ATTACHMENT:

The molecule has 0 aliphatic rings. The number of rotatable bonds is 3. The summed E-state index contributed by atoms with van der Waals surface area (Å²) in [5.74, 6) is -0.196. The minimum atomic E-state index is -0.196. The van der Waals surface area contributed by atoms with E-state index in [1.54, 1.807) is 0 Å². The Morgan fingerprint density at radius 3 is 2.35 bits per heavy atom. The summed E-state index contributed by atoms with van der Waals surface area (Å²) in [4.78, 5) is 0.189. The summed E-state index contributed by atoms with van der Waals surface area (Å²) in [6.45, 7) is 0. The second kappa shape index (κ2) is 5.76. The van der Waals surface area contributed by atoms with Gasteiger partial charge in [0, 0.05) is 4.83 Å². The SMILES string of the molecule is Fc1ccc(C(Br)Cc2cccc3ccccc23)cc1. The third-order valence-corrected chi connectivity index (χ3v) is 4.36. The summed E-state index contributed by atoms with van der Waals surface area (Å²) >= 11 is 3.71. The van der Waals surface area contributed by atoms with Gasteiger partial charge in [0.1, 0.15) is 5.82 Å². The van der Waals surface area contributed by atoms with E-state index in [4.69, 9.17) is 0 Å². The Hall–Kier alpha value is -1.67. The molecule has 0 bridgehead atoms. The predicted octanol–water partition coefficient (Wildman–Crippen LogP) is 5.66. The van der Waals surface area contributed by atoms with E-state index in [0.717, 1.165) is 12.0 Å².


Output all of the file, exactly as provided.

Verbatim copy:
The molecule has 0 aliphatic rings. The number of rotatable bonds is 3. The summed E-state index contributed by atoms with van der Waals surface area (Å²) in [5.74, 6) is -0.196. The minimum atomic E-state index is -0.196. The van der Waals surface area contributed by atoms with E-state index in [1.54, 1.807) is 0 Å². The Morgan fingerprint density at radius 3 is 2.35 bits per heavy atom. The summed E-state index contributed by atoms with van der Waals surface area (Å²) in [4.78, 5) is 0.189. The summed E-state index contributed by atoms with van der Waals surface area (Å²) in [6.45, 7) is 0. The second kappa shape index (κ2) is 5.76. The van der Waals surface area contributed by atoms with Gasteiger partial charge in [0, 0.05) is 4.83 Å². The SMILES string of the molecule is Fc1ccc(C(Br)Cc2cccc3ccccc23)cc1. The third-order valence-corrected chi connectivity index (χ3v) is 4.36. The summed E-state index contributed by atoms with van der Waals surface area (Å²) >= 11 is 3.71. The van der Waals surface area contributed by atoms with Gasteiger partial charge in [0.1, 0.15) is 5.82 Å². The van der Waals surface area contributed by atoms with E-state index in [4.69, 9.17) is 0 Å². The Hall–Kier alpha value is -1.67. The molecule has 0 bridgehead atoms. The predicted octanol–water partition coefficient (Wildman–Crippen LogP) is 5.66. The van der Waals surface area contributed by atoms with E-state index in [0.717, 1.165) is 12.0 Å².